In the Garden of Beasts: Love, Terror, and an American Family in Hitler's Berlin by Erik Larson
Reviewed by Jason Koivu
My rating: 4 of 5 stars
Want to know what it would be like to try to talk Satan out of being such a dick? Consider reading In the Garden of Beasts!
Erudite but ineffectual historian, Dr. William E. Dodd was chosen to be Ambassador to Germany in the decade leading up to WWII, because President Roosevelt couldn't find anyone else willing to take on the job. In 1933 Dodd was tasked with handling relations with a rabid and deranged political phoenix named Adolf Hitler. Perhaps you've heard of him?
Dodd has brought along his family. This was going to be a nice little holiday, wherein he could finish a book he'd been working on and his family could enjoy the Germany he remembered from his school days. But that was a long time ago and German had changed. Dodd and his family's idea of Germans must necessarily change as well.
Martha! Martha! Martha!
This is just as much a story of political intrigue as it is an innocence lost/coming of age tale.
Martha Dodd, the ambassador's fetching daughter is a socialite of the first order. Men seem to throw themselves at her (even her own father, in a way). Much of the book follows her numerous trysts with many a notable figure of the day, writer Carl Sandberg for one and even Hitler himself entertained the idea of making a match.
Larson and other biographers can thank her and her father's proclivity for writing letters and journals as the reason for the wealth of insight into the lives of these somewhat innocuous people. I say "somewhat" in reference to the Dodd's ambassadorial ineptitude, while giving a nod to Martha's post WWII involvement in the cold war spy game. Now I feel I must make reparations for my use of "ineptitude," for I doubt very much that any ambassador sent over to deal with Hitler's steamroller regime at the time could've done anything to change the course of seemingly inevitable history.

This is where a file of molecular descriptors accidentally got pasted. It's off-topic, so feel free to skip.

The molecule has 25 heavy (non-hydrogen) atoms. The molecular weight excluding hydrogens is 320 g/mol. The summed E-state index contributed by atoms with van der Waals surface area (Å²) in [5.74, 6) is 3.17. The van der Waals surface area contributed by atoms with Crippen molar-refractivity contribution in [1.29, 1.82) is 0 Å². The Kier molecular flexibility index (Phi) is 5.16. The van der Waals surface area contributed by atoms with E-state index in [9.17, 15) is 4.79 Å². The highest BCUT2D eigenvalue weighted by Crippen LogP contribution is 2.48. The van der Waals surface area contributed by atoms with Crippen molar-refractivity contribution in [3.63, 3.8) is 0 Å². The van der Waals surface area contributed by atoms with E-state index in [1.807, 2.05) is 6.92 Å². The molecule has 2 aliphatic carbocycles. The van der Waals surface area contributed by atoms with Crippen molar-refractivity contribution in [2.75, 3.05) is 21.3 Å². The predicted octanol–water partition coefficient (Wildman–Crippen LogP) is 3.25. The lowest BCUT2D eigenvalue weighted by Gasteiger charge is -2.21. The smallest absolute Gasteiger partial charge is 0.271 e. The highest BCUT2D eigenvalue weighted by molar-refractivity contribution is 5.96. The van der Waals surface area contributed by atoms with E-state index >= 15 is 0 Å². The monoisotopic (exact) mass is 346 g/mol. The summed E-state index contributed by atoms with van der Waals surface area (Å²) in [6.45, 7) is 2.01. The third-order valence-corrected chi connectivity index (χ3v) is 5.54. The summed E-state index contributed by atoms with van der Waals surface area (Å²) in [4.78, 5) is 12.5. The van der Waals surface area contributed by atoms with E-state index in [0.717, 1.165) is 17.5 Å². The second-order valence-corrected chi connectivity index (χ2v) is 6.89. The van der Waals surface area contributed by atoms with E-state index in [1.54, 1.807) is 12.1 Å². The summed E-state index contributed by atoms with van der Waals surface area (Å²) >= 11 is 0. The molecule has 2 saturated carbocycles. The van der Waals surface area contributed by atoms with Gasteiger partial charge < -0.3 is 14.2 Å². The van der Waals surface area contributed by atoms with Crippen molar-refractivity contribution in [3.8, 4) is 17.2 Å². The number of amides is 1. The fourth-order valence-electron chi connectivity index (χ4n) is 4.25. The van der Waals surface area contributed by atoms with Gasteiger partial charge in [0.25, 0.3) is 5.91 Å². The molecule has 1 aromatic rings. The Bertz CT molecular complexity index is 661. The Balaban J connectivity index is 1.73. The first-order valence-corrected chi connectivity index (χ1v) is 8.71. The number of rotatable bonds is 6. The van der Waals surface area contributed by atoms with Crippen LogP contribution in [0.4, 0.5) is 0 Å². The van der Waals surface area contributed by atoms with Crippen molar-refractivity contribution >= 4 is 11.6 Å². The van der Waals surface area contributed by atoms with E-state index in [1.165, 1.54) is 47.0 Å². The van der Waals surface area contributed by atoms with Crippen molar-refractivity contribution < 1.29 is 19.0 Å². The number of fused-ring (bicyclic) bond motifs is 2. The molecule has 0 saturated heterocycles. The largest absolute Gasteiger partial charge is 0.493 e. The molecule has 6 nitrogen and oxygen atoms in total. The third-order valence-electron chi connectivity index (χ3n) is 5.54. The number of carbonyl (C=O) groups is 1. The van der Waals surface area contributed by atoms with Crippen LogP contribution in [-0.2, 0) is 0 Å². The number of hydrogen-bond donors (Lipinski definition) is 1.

Erik Larson is making a name for himself in the modern era's take on dramatic non-fiction. This subject being so recent, he doesn't have to rely so heavily on supposed conversations or probable scenarios to reconstruct hypothetical scenes. Not only does he have firsthand accounts from the Dodds themselves, but there are also preserved documents, news stories, even eyewitness accounts. What Larson does with this wealth of information is not outstandingly spectacular, but it is an admirable piece of work and an interesting viewpoint from which to approach the coming of World War II.
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